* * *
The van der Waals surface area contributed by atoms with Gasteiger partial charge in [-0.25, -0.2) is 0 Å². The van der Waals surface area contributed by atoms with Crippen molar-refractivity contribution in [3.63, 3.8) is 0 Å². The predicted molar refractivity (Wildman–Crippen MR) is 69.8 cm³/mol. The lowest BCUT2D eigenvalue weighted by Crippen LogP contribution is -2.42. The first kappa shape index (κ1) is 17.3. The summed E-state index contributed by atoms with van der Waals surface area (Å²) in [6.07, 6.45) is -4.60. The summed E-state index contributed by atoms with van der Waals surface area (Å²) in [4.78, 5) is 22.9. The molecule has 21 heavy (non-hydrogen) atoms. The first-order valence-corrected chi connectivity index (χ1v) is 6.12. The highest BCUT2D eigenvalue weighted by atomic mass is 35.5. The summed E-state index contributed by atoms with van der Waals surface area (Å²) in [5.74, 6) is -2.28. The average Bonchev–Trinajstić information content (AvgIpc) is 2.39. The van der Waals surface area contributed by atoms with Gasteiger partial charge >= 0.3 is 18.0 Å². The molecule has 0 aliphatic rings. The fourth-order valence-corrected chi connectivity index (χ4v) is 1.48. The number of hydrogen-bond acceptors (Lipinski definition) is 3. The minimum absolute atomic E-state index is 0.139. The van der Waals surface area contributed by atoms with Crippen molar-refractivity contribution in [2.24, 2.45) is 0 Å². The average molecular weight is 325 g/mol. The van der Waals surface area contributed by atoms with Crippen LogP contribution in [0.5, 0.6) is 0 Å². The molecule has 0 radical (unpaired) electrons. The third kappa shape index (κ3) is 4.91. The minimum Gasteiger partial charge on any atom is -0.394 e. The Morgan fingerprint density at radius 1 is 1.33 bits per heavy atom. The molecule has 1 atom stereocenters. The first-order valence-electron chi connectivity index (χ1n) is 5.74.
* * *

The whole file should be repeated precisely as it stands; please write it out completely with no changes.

The van der Waals surface area contributed by atoms with Gasteiger partial charge in [-0.25, -0.2) is 0 Å². The van der Waals surface area contributed by atoms with Crippen molar-refractivity contribution in [3.63, 3.8) is 0 Å². The predicted molar refractivity (Wildman–Crippen MR) is 69.8 cm³/mol. The lowest BCUT2D eigenvalue weighted by Crippen LogP contribution is -2.42. The first kappa shape index (κ1) is 17.3. The summed E-state index contributed by atoms with van der Waals surface area (Å²) in [6.07, 6.45) is -4.60. The summed E-state index contributed by atoms with van der Waals surface area (Å²) in [4.78, 5) is 22.9. The molecule has 21 heavy (non-hydrogen) atoms. The first-order valence-corrected chi connectivity index (χ1v) is 6.12. The highest BCUT2D eigenvalue weighted by atomic mass is 35.5. The summed E-state index contributed by atoms with van der Waals surface area (Å²) in [5.74, 6) is -2.28. The average Bonchev–Trinajstić information content (AvgIpc) is 2.39. The van der Waals surface area contributed by atoms with Gasteiger partial charge >= 0.3 is 18.0 Å². The molecule has 0 aliphatic rings. The fourth-order valence-corrected chi connectivity index (χ4v) is 1.48. The number of hydrogen-bond acceptors (Lipinski definition) is 3. The minimum absolute atomic E-state index is 0.139. The van der Waals surface area contributed by atoms with Crippen molar-refractivity contribution in [2.24, 2.45) is 0 Å². The average molecular weight is 325 g/mol. The van der Waals surface area contributed by atoms with Crippen LogP contribution in [0.5, 0.6) is 0 Å². The molecule has 0 radical (unpaired) electrons. The third kappa shape index (κ3) is 4.91. The minimum Gasteiger partial charge on any atom is -0.394 e. The Morgan fingerprint density at radius 1 is 1.33 bits per heavy atom. The molecule has 1 atom stereocenters. The first-order valence-electron chi connectivity index (χ1n) is 5.74.